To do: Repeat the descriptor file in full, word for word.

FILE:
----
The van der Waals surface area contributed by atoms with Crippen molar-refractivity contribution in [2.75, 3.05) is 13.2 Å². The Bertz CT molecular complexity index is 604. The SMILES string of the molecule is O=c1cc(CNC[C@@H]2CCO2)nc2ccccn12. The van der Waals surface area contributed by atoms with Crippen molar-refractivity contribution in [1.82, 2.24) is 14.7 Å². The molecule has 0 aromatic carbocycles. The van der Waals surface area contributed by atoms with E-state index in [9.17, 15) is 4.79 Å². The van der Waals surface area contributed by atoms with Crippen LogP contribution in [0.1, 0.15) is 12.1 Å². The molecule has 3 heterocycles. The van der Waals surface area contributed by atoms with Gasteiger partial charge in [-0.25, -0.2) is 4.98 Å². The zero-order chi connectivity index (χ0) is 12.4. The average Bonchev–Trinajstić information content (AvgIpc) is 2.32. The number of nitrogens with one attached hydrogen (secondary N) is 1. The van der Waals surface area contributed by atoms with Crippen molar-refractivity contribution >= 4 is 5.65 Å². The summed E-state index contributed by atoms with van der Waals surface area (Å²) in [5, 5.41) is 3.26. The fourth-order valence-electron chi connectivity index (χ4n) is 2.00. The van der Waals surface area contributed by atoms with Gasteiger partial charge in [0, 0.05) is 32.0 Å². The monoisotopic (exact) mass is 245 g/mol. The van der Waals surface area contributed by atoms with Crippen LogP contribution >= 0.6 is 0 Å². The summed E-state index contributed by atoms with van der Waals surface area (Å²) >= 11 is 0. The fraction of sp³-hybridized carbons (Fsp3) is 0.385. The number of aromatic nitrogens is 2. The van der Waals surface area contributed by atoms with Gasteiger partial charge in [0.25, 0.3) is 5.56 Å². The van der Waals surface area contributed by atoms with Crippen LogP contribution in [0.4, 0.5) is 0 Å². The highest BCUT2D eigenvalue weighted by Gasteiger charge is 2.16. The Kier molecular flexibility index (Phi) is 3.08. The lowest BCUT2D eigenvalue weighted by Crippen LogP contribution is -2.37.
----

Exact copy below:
The van der Waals surface area contributed by atoms with Crippen molar-refractivity contribution in [2.75, 3.05) is 13.2 Å². The Bertz CT molecular complexity index is 604. The SMILES string of the molecule is O=c1cc(CNC[C@@H]2CCO2)nc2ccccn12. The van der Waals surface area contributed by atoms with Crippen molar-refractivity contribution in [1.82, 2.24) is 14.7 Å². The molecule has 0 aromatic carbocycles. The van der Waals surface area contributed by atoms with E-state index in [9.17, 15) is 4.79 Å². The van der Waals surface area contributed by atoms with Crippen LogP contribution in [0.1, 0.15) is 12.1 Å². The molecule has 3 heterocycles. The van der Waals surface area contributed by atoms with Gasteiger partial charge in [-0.25, -0.2) is 4.98 Å². The zero-order chi connectivity index (χ0) is 12.4. The average Bonchev–Trinajstić information content (AvgIpc) is 2.32. The number of nitrogens with one attached hydrogen (secondary N) is 1. The van der Waals surface area contributed by atoms with Crippen molar-refractivity contribution >= 4 is 5.65 Å². The summed E-state index contributed by atoms with van der Waals surface area (Å²) in [5, 5.41) is 3.26. The fourth-order valence-electron chi connectivity index (χ4n) is 2.00. The van der Waals surface area contributed by atoms with Gasteiger partial charge in [0, 0.05) is 32.0 Å². The monoisotopic (exact) mass is 245 g/mol. The van der Waals surface area contributed by atoms with Crippen LogP contribution >= 0.6 is 0 Å². The summed E-state index contributed by atoms with van der Waals surface area (Å²) >= 11 is 0. The fraction of sp³-hybridized carbons (Fsp3) is 0.385. The number of aromatic nitrogens is 2. The van der Waals surface area contributed by atoms with Gasteiger partial charge in [0.25, 0.3) is 5.56 Å². The van der Waals surface area contributed by atoms with Crippen LogP contribution in [0.4, 0.5) is 0 Å². The highest BCUT2D eigenvalue weighted by Gasteiger charge is 2.16. The Kier molecular flexibility index (Phi) is 3.08. The lowest BCUT2D eigenvalue weighted by Crippen LogP contribution is -2.37.